If you weren’t able to catch the webinar live, here is your chance to get the highlights from our expert panelists. In this blog, we’ll touch upon the main themes discussed during the 45-minute panel. During the webinar, we heard from a wide spectrum of ESG participants offering their perspectives based on their backgrounds as members of NGOs, index providers, and academia.
The panel featured:
Coley Schiro, Head of Sustainable Investment Data Operations, London Stock Exchange Group
Dr. Julie Salsbery, Faculty Lecturer, Georgia State University
Peter Dunbar, Private Equity Specialist, UN-PRI
Robin Millington, Chief Executive Officer, Planet Tracker
During the lively discussion, a couple of the themes that repeatedly emerged on the current state of ESG reporting were data integrity and the wide array of data needs.
The data integrity discussion focused on understanding what data tells us (along with its limitations) and whether you can trust it. While current studies suggest a correlation between ESG and financial performance, Julie pointed out that, this will need to be continuously studied as ESG data are still relatively novel, cover short periods of time, and routinely undergo reporting changes. Coley went on to emphasize the need for transparent and objective data collection rules, and both speakers cautioned that ESG data consumers must be mindful of “knowing what we don’t know.”
Peter provided a unique perspective into the acuteness of this problem for Private Equity. The overall lack of information for private companies and the challenges of public reports are driving ongoing UN PRI efforts to support regulations for reporting. Expanding on the limited availability of ESG data, Robin noted that the industry is suffering from carbon-lensing, or heavily emphasizing carbon and climate data. At the same time, other E, S, and G factors are overlooked.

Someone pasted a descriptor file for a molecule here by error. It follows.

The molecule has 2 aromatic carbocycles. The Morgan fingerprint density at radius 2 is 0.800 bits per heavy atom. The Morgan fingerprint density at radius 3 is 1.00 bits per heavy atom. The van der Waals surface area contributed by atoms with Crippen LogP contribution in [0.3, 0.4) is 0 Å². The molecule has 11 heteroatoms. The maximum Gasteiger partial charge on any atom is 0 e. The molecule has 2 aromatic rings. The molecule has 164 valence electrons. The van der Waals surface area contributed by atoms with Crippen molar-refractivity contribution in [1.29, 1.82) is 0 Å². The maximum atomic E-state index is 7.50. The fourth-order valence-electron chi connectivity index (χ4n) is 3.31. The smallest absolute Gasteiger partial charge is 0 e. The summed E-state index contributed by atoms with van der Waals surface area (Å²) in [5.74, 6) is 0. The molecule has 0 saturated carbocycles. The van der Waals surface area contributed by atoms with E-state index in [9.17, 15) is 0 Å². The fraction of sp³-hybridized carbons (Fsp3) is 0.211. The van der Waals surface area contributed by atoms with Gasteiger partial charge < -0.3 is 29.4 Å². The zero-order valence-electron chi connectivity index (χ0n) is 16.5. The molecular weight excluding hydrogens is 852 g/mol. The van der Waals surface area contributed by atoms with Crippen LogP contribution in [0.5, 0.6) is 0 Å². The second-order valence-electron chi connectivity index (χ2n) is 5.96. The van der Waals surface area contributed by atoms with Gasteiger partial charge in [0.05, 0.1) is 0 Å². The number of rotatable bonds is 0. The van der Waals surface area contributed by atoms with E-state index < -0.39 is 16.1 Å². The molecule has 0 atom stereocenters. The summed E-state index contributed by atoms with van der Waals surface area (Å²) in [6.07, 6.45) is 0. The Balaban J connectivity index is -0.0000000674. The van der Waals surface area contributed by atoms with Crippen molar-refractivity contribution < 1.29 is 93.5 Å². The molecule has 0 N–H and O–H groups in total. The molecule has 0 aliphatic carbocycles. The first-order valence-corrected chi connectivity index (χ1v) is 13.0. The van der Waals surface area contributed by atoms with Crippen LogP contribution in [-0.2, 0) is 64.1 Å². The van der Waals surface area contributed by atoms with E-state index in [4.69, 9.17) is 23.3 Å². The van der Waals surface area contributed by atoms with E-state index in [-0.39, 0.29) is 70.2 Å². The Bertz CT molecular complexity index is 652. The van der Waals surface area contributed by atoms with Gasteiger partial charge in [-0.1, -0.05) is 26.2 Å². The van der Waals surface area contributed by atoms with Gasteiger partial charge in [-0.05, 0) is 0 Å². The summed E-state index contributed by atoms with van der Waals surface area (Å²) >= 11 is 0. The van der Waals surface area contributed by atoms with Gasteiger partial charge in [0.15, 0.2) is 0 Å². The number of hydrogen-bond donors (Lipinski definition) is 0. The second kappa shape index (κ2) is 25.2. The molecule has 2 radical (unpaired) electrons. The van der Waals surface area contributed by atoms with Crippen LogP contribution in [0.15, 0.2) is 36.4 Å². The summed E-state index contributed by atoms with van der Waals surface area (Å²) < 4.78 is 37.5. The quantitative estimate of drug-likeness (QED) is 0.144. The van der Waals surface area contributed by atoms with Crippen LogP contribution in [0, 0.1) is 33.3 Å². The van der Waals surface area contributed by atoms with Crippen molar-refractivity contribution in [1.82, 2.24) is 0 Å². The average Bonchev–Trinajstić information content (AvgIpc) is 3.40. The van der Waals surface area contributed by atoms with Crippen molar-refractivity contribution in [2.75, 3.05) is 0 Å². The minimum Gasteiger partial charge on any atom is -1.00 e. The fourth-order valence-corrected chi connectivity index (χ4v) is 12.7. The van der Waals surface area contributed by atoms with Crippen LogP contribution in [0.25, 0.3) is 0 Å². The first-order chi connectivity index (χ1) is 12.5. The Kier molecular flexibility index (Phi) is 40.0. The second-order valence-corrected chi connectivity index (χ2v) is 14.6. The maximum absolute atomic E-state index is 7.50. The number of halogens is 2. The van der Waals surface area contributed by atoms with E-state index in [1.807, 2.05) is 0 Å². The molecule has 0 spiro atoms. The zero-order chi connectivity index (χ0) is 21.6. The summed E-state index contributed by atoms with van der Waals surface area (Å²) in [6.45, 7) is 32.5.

So, what about the information that is there? Robin cautioned everyone to beware of zombie data or data that cannot be traced back to the original source. Given the lack of a single repository for storing ESG data, this issue is quite common and raises concerns surrounding credibility.
Wide variety of needs. As Coley mentioned, today’s ESG has moved far beyond the SRI focus from a decade ago. The flow of money into ESG investments signals overall client demand, which has been accompanied by growing expectations that asset managers will “solve” clients’ specific ESG needs. Hence, managers find themselves needing to go beyond and behind ratings for a multitude of client requirements and mandates. This is a growing issue, with much of the existing information taking a one-size-fits-all approach.
The variety of needs also speaks to the variety of the users and where they are on the ESG path. Asset classes like fixed income and private equity, for example, still trail equities in integrating ESG into decision processes. As for PE, Peter explained that not only is it a diverse asset class, but there is also significant variance in firms’ level of ESG sophistication. For those firms at a low point on the learning curve, the increasing and fluid nature of ESG data present an even greater challenge.
Investor mandates and expectations will drive ESG data going forward. In paraphrasing Mark Carney, Robin stated that ESG measurements reflect both “what we value and our values.” As ESG data will continue to evolve, consumers must be aware of what the data is telling them, what they don’t know, and whether the data is reliable.
Access the on-demand webinar here.